On a biweekly basis, The Groove Seeker goes in search of killer grooves across rock, funk, hip hop, soul, electronic music, jazz, fusion, and more.
Mayer Hawthorne: “A Long Time”[audio:http://alarm-magazine.com/wp-content/uploads/2011/10/02-A-Long-Time-mastered.mp3|titles=Mayer Hawthorne: “A Long Time”]
As the soul revival sound goes, Mayer Hawthorne is in a league of singers who strike the proper balance between old school and new school. Yes, the singer’s act takes greatest influence from the early Northern soul era, but there’s more to Hawthorne’s music than a game of name-that-classic-45.
In exception to the Impressions EP and the New Holidays cover on his 2009 debut, A Strange Arrangement, Hawthorne’s music is wholly original. He shows his appreciation for the throwback song-craft by mirroring its fundamentals: carefully placed horn sections, sweet harmonies, tight group-vocal backing melodies, and exceptionally smooth and polished arrangements.
For his sophomore effort, Hawthorne reaches deeper into the late-’60s, early-’70s reference bag to make a no-frills record packed with tolerantly addictive soul hooks. How Do You Do? covers a lot of ground and shows some new sides to Hawthorne’s musical palette with cleaner and more robust production and instrument arrangements. Whether or not his jump to Universal Republic from Stones Throw has anything to do with it is arguable, but Hawthorne finds a way to use time-honored soul maxims to forge an individual sound.
Much of Hawthorne’s success should be given to his vocal calling card, a playful Stylistics-esque falsetto that can turn into an easygoing tenor when needed. Like many kids who grew up in and around Detroit, Hawthorne spent time growing up listening to soul and it shows. Lead-off single “A Long Time,” with its deep soul strut, stands as an ode to the current state of affairs in the Motor City. Rolling out a narrative that follows the rise of Henry Ford and Berry Gordy, Hawthorne evokes the glory days when horse power and soul ruled Detroit. It’s an inspiring number, once listeners get to the heart of it, played to a catchy dance groove that channels the funk R&B of Steely Dan and Hall and Oates.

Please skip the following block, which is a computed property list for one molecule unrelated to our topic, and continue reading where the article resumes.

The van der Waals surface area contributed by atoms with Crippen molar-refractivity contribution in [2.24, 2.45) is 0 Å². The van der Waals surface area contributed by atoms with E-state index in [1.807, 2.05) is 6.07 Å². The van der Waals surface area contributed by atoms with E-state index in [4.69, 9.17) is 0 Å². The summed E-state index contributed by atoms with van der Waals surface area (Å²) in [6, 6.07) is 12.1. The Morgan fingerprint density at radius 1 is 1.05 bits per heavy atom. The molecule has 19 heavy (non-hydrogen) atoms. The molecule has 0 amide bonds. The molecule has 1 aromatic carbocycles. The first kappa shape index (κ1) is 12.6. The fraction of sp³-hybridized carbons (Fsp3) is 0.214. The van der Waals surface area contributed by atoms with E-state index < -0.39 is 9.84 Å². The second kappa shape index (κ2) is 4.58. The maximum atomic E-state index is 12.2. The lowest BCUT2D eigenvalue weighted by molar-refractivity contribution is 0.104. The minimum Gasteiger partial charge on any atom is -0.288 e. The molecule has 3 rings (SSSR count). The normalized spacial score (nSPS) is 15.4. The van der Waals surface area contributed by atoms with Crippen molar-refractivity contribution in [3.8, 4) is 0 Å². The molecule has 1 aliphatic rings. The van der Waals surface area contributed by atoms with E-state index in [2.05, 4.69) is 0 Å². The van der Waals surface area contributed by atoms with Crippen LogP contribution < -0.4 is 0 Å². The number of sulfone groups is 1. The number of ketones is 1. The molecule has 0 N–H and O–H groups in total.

Heavy kick and rhythm snaps help to set Hawthorne apart from his contemporaries, giving his doo-wops a modern break beat feel. Before he was making soul music, Hawthorne was DJing and producing in Detroit’s hip-hop scene as DJ Haircut, and he brings the same compact beat-sequencing feel to his music. This is apparent from the get-go with album opener “Get To Know You,” a delicate blend of contemporary R&B rhythms with the frank sensuousness of a Love Unlimited Orchestra track, from its deep, slow-jam bass groove to Hawthorne’s Isaac Hayes-style spoken-word intro.
He can run a gamut of soul expressions through a variety of tempos and emotions, locking into a snappy Motown groove on “You Called Me,” showing off his neo-soul side on “Can’t Stop,” and nailing a beautiful tension in the elegant soul ballad “You’re Not Ready.” Keeping the record’s production warm and dry, yet less reverb-drenched than his debut, it seems that Hawthorne has a better understanding of the variety of sounds being channeled.
His lyrics, too, are stronger and more vindictive than ever. It’s refreshing to hear a blunt love-jaded song like “The Walk,” delivered in a prim gentleman’s kind of soul. It’s wry to say the least, and you can hear Hawthorne testing the expectations that now come with the all-too-familiar soul-revival niche. Over 12 tracks, How Do You Do? clicks together in all the right places, as a collection of songs that showcase Hawthorne’s witticisms and refined raw edge, and as a follow-up that builds on an already impressive pop-soul approach.